Installment VII: The Downside of Fee Sharing to Finance Litigation

Explore:  Litigation Funding

When it comes to financing the cost litigation, smaller law firms with limited resources have a number of options , and one of the most widely used and long-established forms of litigation financing is fee sharing. In general, fee sharing refers to the practice of referring out a case and agreeing to split legal fees with the recipient  law firm in exchange for that firm fronting the capital required to prosecute the case.

Fee sharing agreements between law firms typically involve additional resources provided by the larger firm including experienced attorneys and staff to lead the case.

The Big Picture: When Fee Sharing May Be Worth the Cost

Although fee sharing is often an expensive way to finance litigation, it may be worthwhile when, in addition to gaining access to the advanced capital, the borrowing law firm can also benefit from:

  • The use another firm’s experts and/or legal staff
  • The publicity associated with working with the lending firm
  • A stronger relationship with the lending firm, which may be useful for future cases.

Ultimately, however, the firm seeking litigation funding should consider what option will be best for its client’s case and the future of the firm.

There may be legitimate reasons to refer out a case and split a fee.  Perhaps the firm lacks expertise in the specific area of the case, or perhaps the firm doesn’t have the manpower available.  Most often, a firm refers out a case because it lacks the financial resources or cash flow necessary to take on a deep pocketed defendant.  In some situations this make sense, if a firm lacks expertise or manpower it may have to refer out the case, but lack of financial resources should not hinder a law firms ability to hold onto a case.

Despite the potential benefits however, fee sharing has one significant drawback – it can cost the referring  firm much more than if the firm had borrowed to finance the litigation itself.

Calculating the Financial Cost of Fee Sharing vs Borrowing Directly

Before law firms consider a fee sharing agreement or referring out a case as an option for funding the cost of litigation, they should calculate how much this option will actually cost them versus other available options.  It is likely much less expensive to borrow, at any cost, than to refer out one’s case.  If a firm refers a case to another law firm they are typically giving up 50% or 60% of the fee, whereas if they borrow instead, the firm is paying interest only on the amount borrowed…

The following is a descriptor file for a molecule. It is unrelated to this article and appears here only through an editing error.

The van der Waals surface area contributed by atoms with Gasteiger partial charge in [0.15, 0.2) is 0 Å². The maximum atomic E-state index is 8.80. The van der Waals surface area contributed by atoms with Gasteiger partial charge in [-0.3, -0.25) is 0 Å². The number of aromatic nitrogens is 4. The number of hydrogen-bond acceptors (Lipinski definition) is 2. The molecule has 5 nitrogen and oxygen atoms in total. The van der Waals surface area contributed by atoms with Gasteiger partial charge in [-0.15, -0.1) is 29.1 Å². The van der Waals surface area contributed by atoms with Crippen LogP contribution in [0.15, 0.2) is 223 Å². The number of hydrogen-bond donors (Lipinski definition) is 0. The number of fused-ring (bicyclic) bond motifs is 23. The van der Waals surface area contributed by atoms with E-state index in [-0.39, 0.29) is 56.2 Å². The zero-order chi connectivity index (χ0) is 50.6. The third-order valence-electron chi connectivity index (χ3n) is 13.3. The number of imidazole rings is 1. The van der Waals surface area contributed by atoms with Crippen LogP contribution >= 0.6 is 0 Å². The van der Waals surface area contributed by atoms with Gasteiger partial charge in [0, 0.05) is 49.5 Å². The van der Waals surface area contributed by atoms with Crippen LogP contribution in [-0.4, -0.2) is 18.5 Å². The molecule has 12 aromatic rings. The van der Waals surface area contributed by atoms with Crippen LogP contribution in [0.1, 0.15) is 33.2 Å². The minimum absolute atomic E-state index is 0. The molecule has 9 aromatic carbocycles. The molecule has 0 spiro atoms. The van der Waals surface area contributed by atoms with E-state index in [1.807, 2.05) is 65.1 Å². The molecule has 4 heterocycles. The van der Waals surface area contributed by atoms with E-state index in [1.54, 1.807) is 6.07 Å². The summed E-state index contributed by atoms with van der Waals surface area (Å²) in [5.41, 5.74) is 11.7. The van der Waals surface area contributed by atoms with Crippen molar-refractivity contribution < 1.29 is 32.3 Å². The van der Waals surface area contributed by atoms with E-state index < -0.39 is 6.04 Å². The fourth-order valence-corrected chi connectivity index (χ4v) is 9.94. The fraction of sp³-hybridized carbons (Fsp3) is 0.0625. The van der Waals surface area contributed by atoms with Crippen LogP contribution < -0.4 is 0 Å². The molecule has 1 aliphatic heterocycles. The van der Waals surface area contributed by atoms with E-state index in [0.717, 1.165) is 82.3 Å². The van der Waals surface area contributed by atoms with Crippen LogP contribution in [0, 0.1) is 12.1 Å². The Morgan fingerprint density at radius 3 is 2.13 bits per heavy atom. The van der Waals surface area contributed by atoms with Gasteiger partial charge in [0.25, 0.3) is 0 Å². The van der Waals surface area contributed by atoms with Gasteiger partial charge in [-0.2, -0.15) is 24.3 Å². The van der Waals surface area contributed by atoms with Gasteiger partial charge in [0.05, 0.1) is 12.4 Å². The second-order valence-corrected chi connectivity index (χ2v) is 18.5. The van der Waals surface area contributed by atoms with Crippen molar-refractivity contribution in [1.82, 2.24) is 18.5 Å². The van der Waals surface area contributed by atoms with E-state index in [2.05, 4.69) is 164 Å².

To compare fee sharing to borrowing for case costs consider the scenario below:

Assume a case settles for $250,000 and the legal fee is 40%;

  1. Calculate  the amount of the legal fee that will be paid to the other law firm – For example, if the fee sharing agreement proposes a 60-40 split of the legal fees, and if the case’s contingency fee is 40 percent of an estimated $250,000 settlement, then the legal fee that will be paid to the other law firm would be $60,000 (60% of the $100,000 fee).
  2. Calculate the amount of interest and fees the firm would have to pay to borrow to cover the cost of experts and other case costs. Assume $50,000 is borrowed for costs at 18% per year and the loan is for 2 years.  Interest will amount to 18,000, with fees, perhaps the cost of borrow will total $22,000.

Conclusion:  By borrowing instead of referring out the case the firm would earn $28,000 more.

Alternatives to Fee Sharing: Litigation Finance

Specialty litigation finance companies like Case Funding Inc. specialize in the specific financial needs of personal injury attorneys. Qualified law firms who borrow from Case Funding Inc. can often avoid many of the downsides associated with fee sharing and get their law firms the working capital they need to successfully try their cases and maintain a consistent revenue stream.

Topics:  Litigation Funding

Published In: Professional Practice Updates

DISCLAIMER: Because of the generality of this update, the information provided herein may not be applicable in all situations and should not be acted upon without specific legal advice based on particular situations.

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